[[posterous-content:pid___0]]Springtime is here, which means the hammers and shovels for do-it-yourself home improvement projects are coming out. And from Terrain to Sierra HD, every GMC is capable of carrying the load – big or small – for a variety of home renovation projects.
Home improvement is an ever-growing industry with an expected retail sales increase of nearly 4 percent in 2012 to $269 billion, according to the Home Improvement Research Institute.
“I’ve been a contractor forever so I wouldn’t even consider a vehicle that can’t fit plywood and other materials” said Eric Stromer, host of HGTV’s “Over Your Head,” do-it-yourself expert on “GMC Trade Secrets” and a GMC Sierra Hybrid driver. “The crew cab is good for my kids, I can tow cement mixers and other equipment, and with it being a hybrid, it offers that capability with a lower carbon footprint.”
With Sierra 1500 half-ton, 2500HD ¾-ton, and 3500HD 1-ton pickups, GMC offers a variety of cab layouts, bed lengths, engines, transmissions, and axle ratios. Payload capacity is as much as 6,635 pounds and with the Duramax diesel’s 765 lb-ft of torque, trailers weighing up to 23,000 pounds can be towed. According to the National Association of the Remodeling Industry, home addition projects that require heavy lumber, bulky insulation, and other materials are on the rise.
For the Acadia midsize crossover, which had its best sales year ever in 2011 and will be significantly updated for 2013, do-it-yourself projects were part of the development process from the beginning.
At the core of the cargo area’s development was the ability to accommodate a 4-foot-wide sheet of drywall or plywood. The second- and third-row seats fold forward to create a practical cargo space with a flat load floor for easy loading. Healthy lifting movements were also considered when the load height was set at an average waist level. Inside, there’s no deep well in the floor that would require excessive bending.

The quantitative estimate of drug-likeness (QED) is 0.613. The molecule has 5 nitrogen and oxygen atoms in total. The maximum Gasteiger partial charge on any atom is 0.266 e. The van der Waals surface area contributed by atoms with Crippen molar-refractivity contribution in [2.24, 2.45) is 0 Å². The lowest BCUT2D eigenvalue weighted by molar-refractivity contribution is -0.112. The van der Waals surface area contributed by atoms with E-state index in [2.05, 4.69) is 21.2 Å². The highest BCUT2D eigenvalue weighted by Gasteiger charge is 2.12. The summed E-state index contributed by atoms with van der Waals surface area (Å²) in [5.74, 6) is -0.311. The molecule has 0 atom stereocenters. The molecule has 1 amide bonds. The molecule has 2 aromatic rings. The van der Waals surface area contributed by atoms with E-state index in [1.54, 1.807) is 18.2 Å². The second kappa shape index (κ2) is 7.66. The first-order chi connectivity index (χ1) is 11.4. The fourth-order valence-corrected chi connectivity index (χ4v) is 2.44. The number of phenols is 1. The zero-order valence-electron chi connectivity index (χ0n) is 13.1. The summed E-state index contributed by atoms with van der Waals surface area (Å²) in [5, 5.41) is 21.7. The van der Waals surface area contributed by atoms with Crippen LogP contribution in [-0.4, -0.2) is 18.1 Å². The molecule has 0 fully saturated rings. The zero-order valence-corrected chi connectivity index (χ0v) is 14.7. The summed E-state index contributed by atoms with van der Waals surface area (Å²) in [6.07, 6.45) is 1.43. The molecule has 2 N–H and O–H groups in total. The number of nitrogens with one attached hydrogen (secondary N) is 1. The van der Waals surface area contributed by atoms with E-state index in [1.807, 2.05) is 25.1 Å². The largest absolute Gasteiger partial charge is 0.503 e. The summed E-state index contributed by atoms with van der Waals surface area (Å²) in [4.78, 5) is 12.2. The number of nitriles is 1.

“I’m at the home improvement store all the time and I still haven’t come across anything that won’t fit in my Acadia,” said Sue Eckel, vehicle chief engineer. “I’ve slid the SmartSlide seats forward to fit small trees without tipping them over, and I’ve slid the second row rearward to put heavy pots securely on the floor. SmartSlide is all about that configurability.”
SmartSlide is an industry-exclusive feature in GM crossovers including Acadia that allows one-handed adjustment of and access to the second- and third-row seats. According to Eckel, “you can even slide the second row back enough to recline the front passenger seat fully to carry a ladder.”
The Terrain small SUV, which gets a more powerful V-6 and an upscale Denali model for 2013, offers similar versatility. Its Multiflex rear seats can be moved fore and aft nearly eight inches (200 mm) or folded flat in a 60/40 configuration to free up 63.9 cubic feet (2820 liters) of cargo space.
For Yukon and Yukon XL SUVs, the capability includes a third row of seats that’s fully removable and a second row that tumbles forward with a single hand or push of a button with the available power fold-and-tumble second row seating. An available power lift gate provides easy access to Yukon XL's segment-leading cargo volume of 137.4 cubic feet (3891 liters). The Yukon XL 3/4 ton, with its 6.0L Vortec V-8, can tow a trailer as heavy as 9,600 pounds. And like Eric Stromer’s Sierra, the fuel-efficient Yukon Two-Mode Hybrid is ideal for remodelers looking to lessen environmental impact through all phases of a project. It offers an EPA-estimated 20 mpg in city driving and 23 on the highway.